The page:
More than 2.9 million people live within 50 kilometres (30 miles) of Kruger’s western boundary fence and most are poor. At the end of 2022 average unemployment in the area was 46.5 percent.
Amid rising discontent over poverty and inequality, Kruger’s significance as a tourist destination, says the Enact report, has made it a strategic pawn in protests against poor service delivery and inadequate housing, electricity, water and roads.
Some of this is fueled by internecine feuds between rival factions of the African National Congress, ANC
Around the park, illicit markets abound and violence and murder are common. Honest officials fear for their lives.
Violent organised crime was behind the assassinations of Directorate for Priority Crime Investigation (the Hawks) investigator Lieutenant-Colonel Leroy Bruwer in 2020 and Timbavati head ranger Anton Mzimba in 2022.
Poachers Become Heroes
In 2021 Petros Mabuza “Mister Big,” a notorious cash-in-transit and rhino-poaching syndicate boss, was killed in a hit as he parked in a mall in Hazyview, Mpumalanga. At his funeral his casket arrived by helicopter draped in a leopard skin and crowds sang his praises.
Local police stations, says the report, are riddled with corruption.
“They are deeply in the pockets of organised-crime groups involved in poaching, cash-in-transit heists, car and truck hijackings, armed robberies, ATM bombings and illegal gold mining. Thus, they offer little meaningful protection. Sometimes they even serve as escorts for contraband,” Rademeyer writes.
“The more honest police and those who feel a sense of dedication to their communities have little option but to turn a blind eye to the activities of their colleagues for fear of being killed,” he states.
Crime Province Mpumalanga
Mpumalanga is considered one of South Africa’s most corrosively corrupt provinces. Over the past decade, its murder rate has increased by 42 percent, and between April and June 2022, there were 234 kidnappings – including those involving ransom or extortion.
The “Landscape of Fear” report quotes veteran Mpumalanga journalist Sizwe sama Yende who describes it as “a province crippled by a succession of corrupt actors and administrations.” It is “blinded by the glitter of public resources it holds in its hands and unable to resist the urge to become rapacious as if government was closing shop in one hour.”
“It is quite common to find an official who was fired or demoted for corruption a few years back now occupying a position at the apex of a department without any rehabilitation or punitive process having taken place,” he writes.
The geopolitical context within which Kruger operates has been exposed in a series of investigations by Our Burning Planet journalist Kevin Bloom. In an article entitled, “What happens when an ecosystem collapse and State Capture collide?” he outlined how land rights scams and illegal hunting have been linked to the highest rungs of local politics.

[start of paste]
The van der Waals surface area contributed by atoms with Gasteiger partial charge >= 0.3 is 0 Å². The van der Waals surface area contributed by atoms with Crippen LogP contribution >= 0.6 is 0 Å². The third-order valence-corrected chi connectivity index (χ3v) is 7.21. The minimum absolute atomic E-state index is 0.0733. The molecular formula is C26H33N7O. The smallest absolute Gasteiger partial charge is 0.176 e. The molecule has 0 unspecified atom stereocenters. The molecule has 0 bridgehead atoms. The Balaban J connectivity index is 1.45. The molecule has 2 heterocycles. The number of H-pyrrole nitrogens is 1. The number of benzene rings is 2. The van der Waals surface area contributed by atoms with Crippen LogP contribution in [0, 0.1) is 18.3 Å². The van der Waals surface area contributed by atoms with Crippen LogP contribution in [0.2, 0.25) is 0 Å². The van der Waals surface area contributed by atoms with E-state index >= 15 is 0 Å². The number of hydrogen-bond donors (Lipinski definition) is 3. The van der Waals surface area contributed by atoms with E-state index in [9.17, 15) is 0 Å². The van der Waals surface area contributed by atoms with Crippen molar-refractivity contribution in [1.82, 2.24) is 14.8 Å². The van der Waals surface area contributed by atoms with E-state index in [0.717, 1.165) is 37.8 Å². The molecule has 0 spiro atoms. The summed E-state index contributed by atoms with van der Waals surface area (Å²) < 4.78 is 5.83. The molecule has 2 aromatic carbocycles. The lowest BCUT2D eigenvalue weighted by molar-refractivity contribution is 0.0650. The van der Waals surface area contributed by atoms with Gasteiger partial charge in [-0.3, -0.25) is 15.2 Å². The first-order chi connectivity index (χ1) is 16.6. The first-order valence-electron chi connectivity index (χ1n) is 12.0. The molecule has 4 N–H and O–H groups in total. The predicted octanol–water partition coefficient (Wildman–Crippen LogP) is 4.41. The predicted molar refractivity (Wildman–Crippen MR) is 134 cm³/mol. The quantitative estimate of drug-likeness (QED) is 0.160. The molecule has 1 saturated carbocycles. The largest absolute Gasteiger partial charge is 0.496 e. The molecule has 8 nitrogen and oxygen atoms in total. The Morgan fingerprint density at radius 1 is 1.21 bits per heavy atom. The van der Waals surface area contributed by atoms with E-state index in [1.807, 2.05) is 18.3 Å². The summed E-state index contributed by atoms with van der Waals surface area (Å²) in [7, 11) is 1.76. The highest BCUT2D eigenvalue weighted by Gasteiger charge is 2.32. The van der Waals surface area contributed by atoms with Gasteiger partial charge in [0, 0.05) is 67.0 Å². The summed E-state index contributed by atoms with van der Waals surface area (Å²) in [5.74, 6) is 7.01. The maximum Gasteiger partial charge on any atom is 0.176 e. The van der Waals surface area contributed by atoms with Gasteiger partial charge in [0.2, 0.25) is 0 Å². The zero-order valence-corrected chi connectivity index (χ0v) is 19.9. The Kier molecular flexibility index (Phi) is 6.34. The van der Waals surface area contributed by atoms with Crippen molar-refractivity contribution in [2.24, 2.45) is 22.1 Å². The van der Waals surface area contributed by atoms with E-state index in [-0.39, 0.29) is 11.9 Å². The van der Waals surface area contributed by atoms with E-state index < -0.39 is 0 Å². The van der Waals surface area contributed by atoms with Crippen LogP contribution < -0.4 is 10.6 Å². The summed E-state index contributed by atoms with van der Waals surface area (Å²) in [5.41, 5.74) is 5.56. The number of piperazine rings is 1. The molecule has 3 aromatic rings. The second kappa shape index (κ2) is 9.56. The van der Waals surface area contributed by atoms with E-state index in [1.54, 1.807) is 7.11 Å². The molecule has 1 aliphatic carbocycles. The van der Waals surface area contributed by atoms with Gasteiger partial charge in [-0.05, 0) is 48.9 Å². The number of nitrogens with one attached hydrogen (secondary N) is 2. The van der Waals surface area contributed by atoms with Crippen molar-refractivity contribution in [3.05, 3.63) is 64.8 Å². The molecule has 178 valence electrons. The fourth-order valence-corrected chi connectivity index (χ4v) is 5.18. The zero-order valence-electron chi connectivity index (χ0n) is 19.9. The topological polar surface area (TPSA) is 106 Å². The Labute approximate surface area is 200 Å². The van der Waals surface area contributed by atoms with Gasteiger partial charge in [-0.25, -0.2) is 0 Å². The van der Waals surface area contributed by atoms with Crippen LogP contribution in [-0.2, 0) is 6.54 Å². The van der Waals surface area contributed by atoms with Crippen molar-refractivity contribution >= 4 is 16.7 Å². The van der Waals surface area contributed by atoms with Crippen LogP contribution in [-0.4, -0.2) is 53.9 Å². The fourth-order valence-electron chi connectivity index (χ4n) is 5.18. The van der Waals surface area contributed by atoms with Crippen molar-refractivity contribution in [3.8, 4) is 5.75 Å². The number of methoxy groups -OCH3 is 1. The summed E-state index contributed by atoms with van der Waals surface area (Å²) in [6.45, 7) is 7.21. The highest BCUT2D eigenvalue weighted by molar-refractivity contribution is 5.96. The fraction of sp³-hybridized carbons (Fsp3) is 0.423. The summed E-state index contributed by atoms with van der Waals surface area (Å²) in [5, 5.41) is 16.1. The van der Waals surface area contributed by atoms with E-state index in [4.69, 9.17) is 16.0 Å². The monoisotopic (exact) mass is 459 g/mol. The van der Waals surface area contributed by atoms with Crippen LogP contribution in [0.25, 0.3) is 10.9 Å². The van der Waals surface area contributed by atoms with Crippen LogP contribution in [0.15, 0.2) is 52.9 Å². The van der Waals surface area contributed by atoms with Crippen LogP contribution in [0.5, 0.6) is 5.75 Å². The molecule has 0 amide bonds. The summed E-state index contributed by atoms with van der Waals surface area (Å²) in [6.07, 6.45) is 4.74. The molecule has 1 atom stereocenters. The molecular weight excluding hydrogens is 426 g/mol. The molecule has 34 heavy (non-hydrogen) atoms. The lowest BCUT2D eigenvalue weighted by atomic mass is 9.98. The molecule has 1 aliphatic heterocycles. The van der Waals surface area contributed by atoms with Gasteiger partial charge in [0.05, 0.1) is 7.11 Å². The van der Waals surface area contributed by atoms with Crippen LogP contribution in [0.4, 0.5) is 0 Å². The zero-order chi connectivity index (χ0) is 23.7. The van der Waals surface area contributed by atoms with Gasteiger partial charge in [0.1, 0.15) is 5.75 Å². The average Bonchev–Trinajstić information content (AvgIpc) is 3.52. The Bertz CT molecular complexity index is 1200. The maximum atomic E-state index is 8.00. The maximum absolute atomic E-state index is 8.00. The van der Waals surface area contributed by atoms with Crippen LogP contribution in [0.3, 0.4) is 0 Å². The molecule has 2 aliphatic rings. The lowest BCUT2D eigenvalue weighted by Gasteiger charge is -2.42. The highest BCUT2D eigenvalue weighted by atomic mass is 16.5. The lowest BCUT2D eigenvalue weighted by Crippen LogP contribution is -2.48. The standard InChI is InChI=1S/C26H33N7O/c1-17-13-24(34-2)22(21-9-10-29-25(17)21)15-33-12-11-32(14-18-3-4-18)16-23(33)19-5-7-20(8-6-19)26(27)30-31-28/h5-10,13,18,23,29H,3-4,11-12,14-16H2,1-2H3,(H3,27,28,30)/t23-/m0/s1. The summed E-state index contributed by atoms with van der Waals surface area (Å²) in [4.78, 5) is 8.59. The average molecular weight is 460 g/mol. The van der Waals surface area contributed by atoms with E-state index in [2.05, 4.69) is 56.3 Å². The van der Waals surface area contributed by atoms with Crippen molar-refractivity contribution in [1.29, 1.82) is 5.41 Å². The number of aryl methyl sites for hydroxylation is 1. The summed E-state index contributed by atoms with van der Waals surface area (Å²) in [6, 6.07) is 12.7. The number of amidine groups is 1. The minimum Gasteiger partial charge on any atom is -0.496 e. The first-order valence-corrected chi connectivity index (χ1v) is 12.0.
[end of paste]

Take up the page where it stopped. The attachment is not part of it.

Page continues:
This has come to light in the legal clash between the conservationist Fred Daniel and then Deputy President David Mabuza over Daniel’s attempts to establish a conservation sanctuary. Since July 2010, Daniel has been seeking justice in the Pretoria High Court for the loss of his 39,000-hectare nature reserve, a loss which, he argues, was brought about by his conflict with the Mpumalanga politicians.
‘Slush Fund’ for Hunting Rights
Court proceedings disclosed a hunting scam involving private individuals, in collusion with the Mpumalanga Tourism and Parks Agency, cashing in on selling shoot licences for the hunting of so-called “problem animals” that escape from Kruger Park.
Investigator Paul O’Sullivan found the Problem Animal Fund had become “nothing more nor less than a slush fund” for buying and selling hunting rights.
A year earlier, Bloom had uncovered the sudden transfer of land rights from the Mthimkhulu community on the Letaba River bordering Kruger, which had dropped its fences with the park, to a chief 50 kilometres (30 miles) away and not recognised by the local people.
The Mthimkhulu community, which had been deriving a steady income from legal hunting, found these revenues now went elsewhere. As a result, they took to bushmeat poaching, with devastating results.
Kruger Park has notched up some successes. Rademeyer notes renewed efforts to combat corruption, coupled with “a refreshing openness about the extent of the problem and a desire to address it.”
Successes include the arrest of two rangers and 11 alleged accomplices implicated in poaching networks, corruption and money laundering.
Long-running financial investigations have identified payments to dozens of Kruger staff and helped pinpoint key actors, giving further cause for hope.
In April 2022, the Mpumalanga Hawks’ serious corruption investigation team arrested two veteran Kruger field rangers based in the park’s Stolsnek ranger section. In their fifties and sixties, Daniel Chikwa Maluleke and Solly Ubisi had spent most of their working lives in Kruger.
They were charged with corruption, money laundering and fraud linked to poaching and wildlife trafficking, the first case of its kind in the park. A Hawks spokesman said they had allegedly “provided tactical information to rhino-poaching syndicates in exchange for large sums of money.”
According to Rademeyer, Kruger’s challenge is immense. “Turning it around will require addressing corruption in the park and mending deeply fractured relations between staff and management. Any efforts to counter corruption within Kruger needs to be coupled with carefully targeted efforts to address broader criminal ecosystems in Mpumalanga.”
“To be effective, short-term, reactive policing tactics must be replaced with a long-term strategy to counter and disrupt key criminal networks,” he writes.
Prosecutions of high-level actors should be a priority, and possible amnesties could be offered to low-level offenders who cooperate with investigators. An independent whistle-blowing mechanism should be set up with all necessary protections and rewards, through which corruption can be reported, evaluated and investigated, Rademeyer recommends.
Kruger National Park acknowledged the report and welcomed its “overall sentiment.”
Kruger Park Communications Officer Isaac Phaahla told “The Mail & Guardian,” in February, when “Landscape of Fear was published, “It does not surprise us at all as it is something the organisation has always alluded to – that wildlife crime is orchestrated by sophisticated criminal syndicates and should be addressed by law enforcement agencies and those with relevant competencies.”
The Kruger Park Management Plan 2018-2028 says the park’s ideal is to “conserve, protect and manage biodiversity, wilderness qualities and cultural resources, provide a diverse and responsible visitor experience, contributing towards social, ecological and economic resilience and well-being whilst strengthening constituency within a unique regional landscape. Its objective is to restore and maintain the benefits of species of special concern by managing threats as far as possible.”
The Enact report shows how far the park needs to travel to get there.
Commissioned by the Conservation Action Trust, this article was originally published in “The Daily Maverick” newspaper. Republished with permission.